There are many forgotten or little known heroes in American history, men and women who gave of themselves so that others could enjoy freedom. We all have heard of such people as Nathan Hale and Jim Bowie who paid the ultimate price for freedom, but few know the story of The Four Military Chaplains and their last heroic acts on the U.S.A.T. Dorchester.

The Four Chaplains and the U.S.A.T. Dorchester

World War II was raging and the United States scrambled to transport troops to support its allies. The Dorchester, churned on through the night carrying nine hundred men–boys really– bound for Europe. Most tried to sleep between bouts of sea sickness. The chaplains walked the corridors attempting to bring comfort. It was February off the coast of Greenland and ice scraped the hulls of the Dorchester and its two companion ships.

Ice was not the only sound. The Coast Guard sonar had detected the unmistakable signal of a German U-Boat. And then there were more. The German wolf-pack fell in behind The Dorchester.

At 12:55 a.m. February 3, 1943, a torpedo rocked the vessel. The explosion tore through the hull and destroyed the electrical system. Below deck all was thrown into darkness and panic. The men scrambled upward toward the lifeboats. Few thought of anything except escape.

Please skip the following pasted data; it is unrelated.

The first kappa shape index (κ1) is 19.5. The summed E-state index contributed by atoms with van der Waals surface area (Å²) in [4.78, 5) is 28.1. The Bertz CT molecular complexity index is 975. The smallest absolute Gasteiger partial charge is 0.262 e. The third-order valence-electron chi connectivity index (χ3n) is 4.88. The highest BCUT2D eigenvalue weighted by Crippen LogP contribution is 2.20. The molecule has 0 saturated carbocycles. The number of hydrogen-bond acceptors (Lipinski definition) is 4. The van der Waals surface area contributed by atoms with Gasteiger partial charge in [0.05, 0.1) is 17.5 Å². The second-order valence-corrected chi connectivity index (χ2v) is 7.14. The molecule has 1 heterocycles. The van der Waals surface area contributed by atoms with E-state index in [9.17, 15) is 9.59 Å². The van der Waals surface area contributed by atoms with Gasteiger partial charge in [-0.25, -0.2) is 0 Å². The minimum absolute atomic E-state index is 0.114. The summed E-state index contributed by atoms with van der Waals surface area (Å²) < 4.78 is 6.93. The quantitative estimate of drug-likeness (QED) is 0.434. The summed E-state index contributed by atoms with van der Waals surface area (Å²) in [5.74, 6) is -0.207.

The Bravery of the Four Chaplains

In the midst of the confusion, the ship’s four chaplains Lieutenants George L. Fox, Alexander D. Goode, Clark V. Poling, and John P. Washington calmed the men, distributed life jackets and directed them to the boats. When the number of vests proved inadequate, the chaplains removed their own and gave them to the soldiers.

Four Chaplains
George L. Fox, Alexander D. Goode, Clark V. Poling, and John P. Washington

After the last boat was away, the chaplains (a priest, a rabbi, and two Protestant ministers) offered prayer for the remaining men. Some reports described hearing the prayers in Hebrew, Latin, and English.

Grady Clark, a survivor, stated,

“As I swam away from the ship, I looked back. The flares had lighted everything. The bow came up high and she slid under. The last thing I saw, the Four Chaplains were up there praying for the safety of the men. They had done all they could. I did not see them again.”

In less than thirty minutes, the USAT Dorchester sank with 672 men still aboard, the chaplains among them.

Few know of these men and their sacrifice, but in 1988 Congress honored them, declaring February 3 Four Chaplains Day . Their actions demonstrated an intent to express faith in more than words. “Greater love has no one than this. That he lay down his life for his friends.” (John 15:13)

What do you think about this? Do you know of any forgotten military heroes that you would like us to highlight? Let us know in the comment section below.

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